I truly respect Katz’s ability to speak about sexuality and the care of the young adult with cancer. I encourage oncology nurses everywhere not to be shy about talking about these particular needs for these patients and developing a plan of care in your current practice for these patients. They need to know the facts and what options they have.
Social Media Mini Workshop,
Led by Carol Bush, BS, RN, Nurse Consultant at Midwest Cancer Alliance; Suzanne M. Mahon, RN, DNSc, AOCN, APNG, Professor at Saint Louis University and Head of the Hereditary Cancer Program at the Cancer Center there; and Joni Watson, MSN, MBA, RN, OCN, Director of the Baylor Scott and White McClinton Cancer Center in Waco, Texas
This social media session was a great interactive session that taught me about online platforms, and introduced me to nurses using them. I learned about appropriate social media tools to develop nurse-nurse relationships, as well as nurse-patient relationships. Whether it’s professional or personal, when creating a social media account, it is important to be mindful of these relationships and be mindful to establish a clear definition between professional and personal relationships.
Confession: I had a Twitter account before attending this session, but I never even understood how to use it until attending Congress this year. I even became a “Top Ten Tweeter” at the meeting! Though I’m probably no longer a “Top Ten Tweeter” after leaving Orlando, I still connect and Tweet on a regular basis. Twitter opened up so many opportunities to meet other oncology nurses around the world, to connect and to share information that can help us all grow personally and professionally.
If you don’t have a professional social media account—being mindful of your company’s social media policies—I encourage you to create one and start connecting with other professionals.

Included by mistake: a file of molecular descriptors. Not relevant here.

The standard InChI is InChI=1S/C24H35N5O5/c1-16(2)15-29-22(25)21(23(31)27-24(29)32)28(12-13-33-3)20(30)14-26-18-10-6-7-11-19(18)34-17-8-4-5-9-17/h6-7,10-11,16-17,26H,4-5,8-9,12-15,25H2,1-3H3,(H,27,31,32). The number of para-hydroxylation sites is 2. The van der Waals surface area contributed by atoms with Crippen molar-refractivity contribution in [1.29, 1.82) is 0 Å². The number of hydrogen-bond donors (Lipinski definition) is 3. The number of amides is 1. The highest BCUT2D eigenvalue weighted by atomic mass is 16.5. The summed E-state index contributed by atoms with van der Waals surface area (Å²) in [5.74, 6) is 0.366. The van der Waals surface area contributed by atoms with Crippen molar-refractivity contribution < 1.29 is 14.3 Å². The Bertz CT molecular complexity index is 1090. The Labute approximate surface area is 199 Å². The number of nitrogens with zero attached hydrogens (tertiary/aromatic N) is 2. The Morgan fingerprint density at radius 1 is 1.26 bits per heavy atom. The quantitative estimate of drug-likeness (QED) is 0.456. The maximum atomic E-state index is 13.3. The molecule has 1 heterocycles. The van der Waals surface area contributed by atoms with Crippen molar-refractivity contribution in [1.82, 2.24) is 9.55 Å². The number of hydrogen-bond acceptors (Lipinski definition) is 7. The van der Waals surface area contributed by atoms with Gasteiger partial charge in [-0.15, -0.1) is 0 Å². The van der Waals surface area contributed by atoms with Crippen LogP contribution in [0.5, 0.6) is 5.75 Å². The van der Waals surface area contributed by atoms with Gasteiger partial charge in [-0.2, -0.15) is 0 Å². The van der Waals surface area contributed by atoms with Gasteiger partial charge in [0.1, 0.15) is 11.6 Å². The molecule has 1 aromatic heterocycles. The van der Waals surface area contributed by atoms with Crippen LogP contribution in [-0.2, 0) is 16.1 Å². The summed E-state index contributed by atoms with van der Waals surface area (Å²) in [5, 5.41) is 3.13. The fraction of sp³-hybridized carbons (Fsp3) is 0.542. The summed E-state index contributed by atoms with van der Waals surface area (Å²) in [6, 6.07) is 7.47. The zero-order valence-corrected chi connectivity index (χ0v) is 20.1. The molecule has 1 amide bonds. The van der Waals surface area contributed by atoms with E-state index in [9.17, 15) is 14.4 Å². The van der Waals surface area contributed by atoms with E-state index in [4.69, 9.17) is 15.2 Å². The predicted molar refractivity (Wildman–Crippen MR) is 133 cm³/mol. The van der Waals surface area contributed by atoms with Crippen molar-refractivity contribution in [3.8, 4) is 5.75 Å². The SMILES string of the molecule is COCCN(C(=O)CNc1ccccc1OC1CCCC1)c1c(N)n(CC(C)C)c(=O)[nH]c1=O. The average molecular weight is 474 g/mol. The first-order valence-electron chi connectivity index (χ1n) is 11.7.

Self-Care of the Oncology Nurse
With speaker Mary Lehett, RN, BSN, OCN, a retired oncology staff nurse
Self-care of the oncology nurse is a topic near and dear to my heart. In my 23 years in the field, I have seen new nurses get burned out in just a few short years, and I have seen compassion fatigue at all stages of their career. I am currently in the process of developing a program to further identify and acknowledge nurses in our system who can benefit from additional self-care resources to avoid these averse outcomes.
Nurses are so busy taking care of others, we too often fail to remember our own health. But to be able to take care of others, it needs to first start with taking care of our own body and mind. In her presentation, Lehett showed that mindfulness-based stress reduction programs have been shown to help reduce stress and burnout. Programs such as guided meditation, inner source meditation, yoga, and Reiki, have also been found to be beneficial.
But, how to find the time to incorporate stress-reduction training—whether it be Reiki or any other modality—into your routine? Time is a limitation only if you make it one. Lehett shared this helpful reminder to stop and breathe (and take time for yourself!)—a quote from Thich Nhat Hanh:
“Breath is the bridge which connects life to consciousness, which unites your body to your thoughts. Whenever your mind becomes scattered, use your breath as the means to take hold of your mind again.”
This session reminded me about the importance of taking charge and caring for my own self; energize and empower yourself to be revitalized so that you can better care for others.
ERIN NOEL RN, OCN, is the Team Leader in the Infusion Room at Baylor Scott & White McClinton Cancer Center-Hillcrest in Waco, Texas. She has been an oncology nurse for 23 years, and is currently pursuing the RN-BSN program through Texas A&M University—Central Texas with plans to pursue a program for MSN in fall, 2016. She is a current member of the Heart of Texas ONS Chapter.